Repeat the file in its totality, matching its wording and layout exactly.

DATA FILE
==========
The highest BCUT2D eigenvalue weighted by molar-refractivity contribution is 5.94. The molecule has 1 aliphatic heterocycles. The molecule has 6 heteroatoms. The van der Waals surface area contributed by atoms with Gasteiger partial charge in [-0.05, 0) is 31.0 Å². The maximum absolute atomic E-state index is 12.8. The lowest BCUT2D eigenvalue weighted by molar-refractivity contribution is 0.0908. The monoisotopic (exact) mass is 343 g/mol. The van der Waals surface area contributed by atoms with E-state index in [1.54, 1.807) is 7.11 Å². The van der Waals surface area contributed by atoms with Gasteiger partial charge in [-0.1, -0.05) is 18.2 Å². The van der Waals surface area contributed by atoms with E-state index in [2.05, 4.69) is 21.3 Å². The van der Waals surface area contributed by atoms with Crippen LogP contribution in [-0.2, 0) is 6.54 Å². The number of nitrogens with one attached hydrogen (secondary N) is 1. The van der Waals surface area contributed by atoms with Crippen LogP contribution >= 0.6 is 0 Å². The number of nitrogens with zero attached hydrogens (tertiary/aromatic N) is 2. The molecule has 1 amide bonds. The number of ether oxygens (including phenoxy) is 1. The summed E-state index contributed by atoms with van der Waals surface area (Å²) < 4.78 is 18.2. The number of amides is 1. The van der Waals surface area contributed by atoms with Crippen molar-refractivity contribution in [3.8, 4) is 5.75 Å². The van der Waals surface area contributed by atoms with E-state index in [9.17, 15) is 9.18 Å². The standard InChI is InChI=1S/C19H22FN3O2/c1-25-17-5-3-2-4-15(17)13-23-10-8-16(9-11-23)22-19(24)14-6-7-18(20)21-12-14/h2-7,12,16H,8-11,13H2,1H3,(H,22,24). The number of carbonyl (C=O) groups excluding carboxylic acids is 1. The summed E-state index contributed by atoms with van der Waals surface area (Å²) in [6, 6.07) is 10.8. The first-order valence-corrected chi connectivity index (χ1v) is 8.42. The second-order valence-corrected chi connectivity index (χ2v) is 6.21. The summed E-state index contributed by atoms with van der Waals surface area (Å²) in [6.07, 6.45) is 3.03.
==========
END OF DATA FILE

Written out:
The highest BCUT2D eigenvalue weighted by molar-refractivity contribution is 5.94. The molecule has 1 aliphatic heterocycles. The molecule has 6 heteroatoms. The van der Waals surface area contributed by atoms with Gasteiger partial charge in [-0.05, 0) is 31.0 Å². The maximum absolute atomic E-state index is 12.8. The lowest BCUT2D eigenvalue weighted by molar-refractivity contribution is 0.0908. The monoisotopic (exact) mass is 343 g/mol. The van der Waals surface area contributed by atoms with E-state index in [1.54, 1.807) is 7.11 Å². The van der Waals surface area contributed by atoms with Gasteiger partial charge in [-0.1, -0.05) is 18.2 Å². The van der Waals surface area contributed by atoms with E-state index in [2.05, 4.69) is 21.3 Å². The van der Waals surface area contributed by atoms with Crippen LogP contribution in [-0.2, 0) is 6.54 Å². The number of nitrogens with one attached hydrogen (secondary N) is 1. The van der Waals surface area contributed by atoms with Crippen LogP contribution >= 0.6 is 0 Å². The number of nitrogens with zero attached hydrogens (tertiary/aromatic N) is 2. The molecule has 1 amide bonds. The number of ether oxygens (including phenoxy) is 1. The summed E-state index contributed by atoms with van der Waals surface area (Å²) < 4.78 is 18.2. The number of amides is 1. The van der Waals surface area contributed by atoms with Crippen molar-refractivity contribution in [3.8, 4) is 5.75 Å². The van der Waals surface area contributed by atoms with E-state index in [9.17, 15) is 9.18 Å². The standard InChI is InChI=1S/C19H22FN3O2/c1-25-17-5-3-2-4-15(17)13-23-10-8-16(9-11-23)22-19(24)14-6-7-18(20)21-12-14/h2-7,12,16H,8-11,13H2,1H3,(H,22,24). The number of carbonyl (C=O) groups excluding carboxylic acids is 1. The summed E-state index contributed by atoms with van der Waals surface area (Å²) in [6, 6.07) is 10.8. The first-order valence-corrected chi connectivity index (χ1v) is 8.42. The second-order valence-corrected chi connectivity index (χ2v) is 6.21. The summed E-state index contributed by atoms with van der Waals surface area (Å²) in [6.07, 6.45) is 3.03.